Proofpoint: Security, Compliance and the Cloud

June 29, 2014

Office 365 and Investigations: Counsel, Where's My ESI?

Further on the topic of new Office 365 capabilities, thought it would be useful to dig deeper into the use case of eDiscovery. Not just to look at newly unveiled features, but to address the practical question: Will Office365 really address my use case?

Building on earlier posts on this topic (see: http://blog.proofpoint.com/2014/03/office365-and-ediscovery-the-confusion-continues.html), consider the following case study:

You are a member of the legal team for a high tech organization with 10,000 employees in 50 countries worldwide. Litigation is not unusual, and your team is currently managing 5 active matters in the US and EU involving intellectual property and a variety involving contracts, employee matters and others. You are leading the response to a formal inquiry, and must conduct a search with 20 keyword terms that may be contained with email, 15 different attachment types commonly used by product and engineering teams, PDF files, plus company sanctioned social media and IM channels. Timing in completing the search is critical to recommend a strategy to General Counsel, and you have found in similar investigations that 5-10 mailboxes were searched in order to yield a single custodian.

So, let’s play Will Office365 Really Address My Use Case?

The comparison between Office 365 and a purpose-built solution such as Proofpoint Enterprise Archive is not only a matter of features – it is how can those features be used to address a task you face on a regular basis. Those difference can be summarized as follows:

Investigation

Implications

In this case study, differences can be measured, not only in terms of legal team productivity and process efficiency, but also quantifiably. Conducting investigations by waiting for IT to split searches into batches, then manually aggregating results – while search tasks for other matters wait – is not optimal. Limiting the scope of search in Office365 to only Microsoft file types requires companies to rely to manual collection, or dependence on service providers that typically bill at $250 per GB for such efforts. Having limited ability to segregate non-US data to ensure that local data privacy requirements are adhered to raises both legal and regulatory risk. With Office 365, IT administrators can utilize command line tools to execute these tasks, but this is far from enabling legal teams to serve themselves with proven tools that were explicitly built for this purpose.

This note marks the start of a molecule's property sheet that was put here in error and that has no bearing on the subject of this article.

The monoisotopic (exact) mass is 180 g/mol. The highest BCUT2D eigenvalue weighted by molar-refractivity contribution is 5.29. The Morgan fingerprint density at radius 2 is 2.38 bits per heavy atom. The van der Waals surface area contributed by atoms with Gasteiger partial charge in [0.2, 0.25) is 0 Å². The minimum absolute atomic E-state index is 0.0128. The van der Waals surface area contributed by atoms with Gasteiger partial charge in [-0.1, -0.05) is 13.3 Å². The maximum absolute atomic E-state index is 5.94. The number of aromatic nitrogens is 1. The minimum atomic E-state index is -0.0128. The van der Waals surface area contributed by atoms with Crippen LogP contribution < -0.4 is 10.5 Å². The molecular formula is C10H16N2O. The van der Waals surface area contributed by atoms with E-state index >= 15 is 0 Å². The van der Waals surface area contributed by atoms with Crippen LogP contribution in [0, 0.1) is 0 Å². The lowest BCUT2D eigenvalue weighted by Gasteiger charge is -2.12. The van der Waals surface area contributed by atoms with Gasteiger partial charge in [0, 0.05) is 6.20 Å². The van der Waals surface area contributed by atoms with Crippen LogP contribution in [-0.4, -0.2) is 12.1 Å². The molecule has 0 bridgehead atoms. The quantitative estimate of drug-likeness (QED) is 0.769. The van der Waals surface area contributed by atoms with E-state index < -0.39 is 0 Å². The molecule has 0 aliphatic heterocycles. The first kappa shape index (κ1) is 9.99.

With 71% of corporations spending more than $1M in litigation in 2013 (per Norton Fulbright), and with regulatory investigation being named as a significant concern by 41% of corporations (again, per Norton Fulbright), companies are well served to dive deep into their specific use cases and investigative patterns to determine if Office 365 is equipped to meet their needs.

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Robert.Cruz150x175Robert Cruz is Senior Director of eDiscovery and Information Governance, bringing 20+ years of Silicon Valley based subject matter expertise in the areas of eDiscovery and regulatory compliance. He works with Proofpoint customers via workshops, seminars, and industry conferences to share best practices and review changes in regulatory environments. He previously held similar posts within the ECM and eDiscovery markets, and holds an MBA from Stanford University.

 

June 19, 2014

All Industries Must Prioritize Privacy Protection

All too often companies don't devote the necessary energy to data loss prevention until a problem stares them in the face. Unfortunately by that time it's already too late. Just ask eBay, whose recent breach resulted in the potential exposure of information for 233 million customers, according to The Motley Fool. 

Statistics like these should be a wakeup call and a cry to action for all businesses that lack a robust privacy protection infrastructure. Yet administrative laziness about enterprise cybersecurity still abounds. The reason for this, according to a recent infographic, is that many companies simply aren't picking up on the potency of the virtual threat landscape. This avoidance has to change.

Study points to lack of cybersecurity concerns among businesses
A study carried out by Robert Half and Proviti found that weak enterprise protective measures are almost as big a problem as cybercrime itself. The study - whose findings come from a poll of UK IT executives - revealed that of those surveyed, a full one third admitted that cybersecurity is not on the senior management list of priorities. Yet in seemingly direct opposition to this figure is the acknowledgment, among 50 percent of respondents, that cybercrime incidents are on the rise.